Friday, March 30, 2012

Pale Male's Mate Zena's Quirky Tail Plus Is that Rue Anemone and Can They Live Through Being Transplanted. Don't Miss the Red-tail P.S!

 Photo courtesy of
Some excellent marks, at least currently, to definitively recognize Zena in the field by her tail, from Sally of Kentucky--
I only see 2 feathers with a dark terminal band, most just have a white tip.  Plus the right outer feather is pale and shows perhaps a stress mark? Its misshapen.  Good ID for her until she molts at least. :)

It will be very interesting to see if after the next molt she retains the lack of a terminal band on most of her tail feathers.
                                              Photo by Donegal Browne

 A couple dozen of these plants were discovered in a woods that was being cleared of invasives.  As my  Peterson's Field Guide to Wildflowers has currently done a disappearing act,  I'm tentatively identifying them  as Rue Anemone.  Though I'm perfectly willing to be corrected by someone whose field guide hasn't taken a powder or who knows for sure in the first place.
                               Photo by Donegal Browne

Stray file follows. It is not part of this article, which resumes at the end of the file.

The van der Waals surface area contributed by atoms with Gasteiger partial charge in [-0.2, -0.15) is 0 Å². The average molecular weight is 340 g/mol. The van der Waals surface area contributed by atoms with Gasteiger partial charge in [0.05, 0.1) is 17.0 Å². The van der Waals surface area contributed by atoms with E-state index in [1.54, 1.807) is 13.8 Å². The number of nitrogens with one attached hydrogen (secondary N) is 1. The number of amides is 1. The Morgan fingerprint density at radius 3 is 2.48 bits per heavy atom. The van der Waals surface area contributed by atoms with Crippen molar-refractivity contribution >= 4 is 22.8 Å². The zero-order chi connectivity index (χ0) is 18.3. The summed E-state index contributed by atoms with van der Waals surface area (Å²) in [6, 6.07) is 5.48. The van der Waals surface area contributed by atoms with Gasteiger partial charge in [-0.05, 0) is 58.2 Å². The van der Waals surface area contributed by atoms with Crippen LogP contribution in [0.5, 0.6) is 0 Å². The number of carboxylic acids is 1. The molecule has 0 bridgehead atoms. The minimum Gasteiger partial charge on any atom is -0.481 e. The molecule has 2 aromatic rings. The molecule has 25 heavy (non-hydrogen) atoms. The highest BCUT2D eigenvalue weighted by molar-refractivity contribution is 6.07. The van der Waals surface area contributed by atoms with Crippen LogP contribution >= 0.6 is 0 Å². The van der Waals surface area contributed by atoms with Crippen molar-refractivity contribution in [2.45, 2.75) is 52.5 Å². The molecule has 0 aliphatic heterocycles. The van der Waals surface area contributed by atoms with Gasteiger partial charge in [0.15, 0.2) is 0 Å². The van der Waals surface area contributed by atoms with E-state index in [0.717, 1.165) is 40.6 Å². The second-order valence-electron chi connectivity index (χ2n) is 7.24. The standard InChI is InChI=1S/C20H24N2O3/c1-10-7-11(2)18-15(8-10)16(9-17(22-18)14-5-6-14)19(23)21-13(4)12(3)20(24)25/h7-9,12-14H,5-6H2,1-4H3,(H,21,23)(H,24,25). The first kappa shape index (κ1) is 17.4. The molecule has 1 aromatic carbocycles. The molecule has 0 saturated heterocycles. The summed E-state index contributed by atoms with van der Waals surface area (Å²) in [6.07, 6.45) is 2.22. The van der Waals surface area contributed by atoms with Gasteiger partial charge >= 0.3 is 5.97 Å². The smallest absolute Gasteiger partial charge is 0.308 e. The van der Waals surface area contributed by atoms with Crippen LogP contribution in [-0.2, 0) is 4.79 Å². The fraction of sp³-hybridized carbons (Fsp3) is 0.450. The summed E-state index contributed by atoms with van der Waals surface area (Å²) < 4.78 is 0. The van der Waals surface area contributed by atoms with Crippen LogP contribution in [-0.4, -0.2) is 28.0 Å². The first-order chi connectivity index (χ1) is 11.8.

By the way, see the red stems?  Each of those stems appears to be an individual plant, though I've not dug them up to make sure.

Speaking of which, I've flagged the individual plants, there are only perhaps two dozen or so in the woods which is marked to become show grounds for the Rock River Thresheree, hoping that the skid steer which is roaring around in said woods removing stumps and Asian Honeysuckle doesn't squash them. Or that the small engines which will be displayed in the woods for three days each year won't take total precedence over these wildflowers which may have been discovered in only the third county in the state (the National Resource Conservation Service only knows of two in WI) where they still live, by the possible insistence of the Small Engines Committee that a road and paths must be installed over the top of where the flowers currently grow for the ease of exhibitors.

Just in case they're doomed where they are,  I've made some inquiries as to the odds of at least some of the the plants living through being transplanted to a safer location. 

Why is it always something?

   Photo by Donegal Browne
But back to our inquiry, note that though this plant has much the same shapes when it comes to leaves and sepals as the plants above.  (No, those petal looking things are not petals they are technically sepals.)

  The coloration of the leaves is strikingly different, and the sepals pinker in this model than those above particularly before opening. 

A different species?  A subspecies?

Donegal Browne

P.S. NYC Audubon is collecting information from those of us who are members of the NYC Raptors Group about the location of all known Red-tailed Hawk Nests in all the boroughs of NYC  in hopes of relaying the information to those who are responsible for placing rat poison in the parks in hope of finding some kind of compromise that could help stop the continuing epidemic of Red-tail deaths in New York City.  Particularly as we are now going into breeding season when dense hunting occurs.

No comments: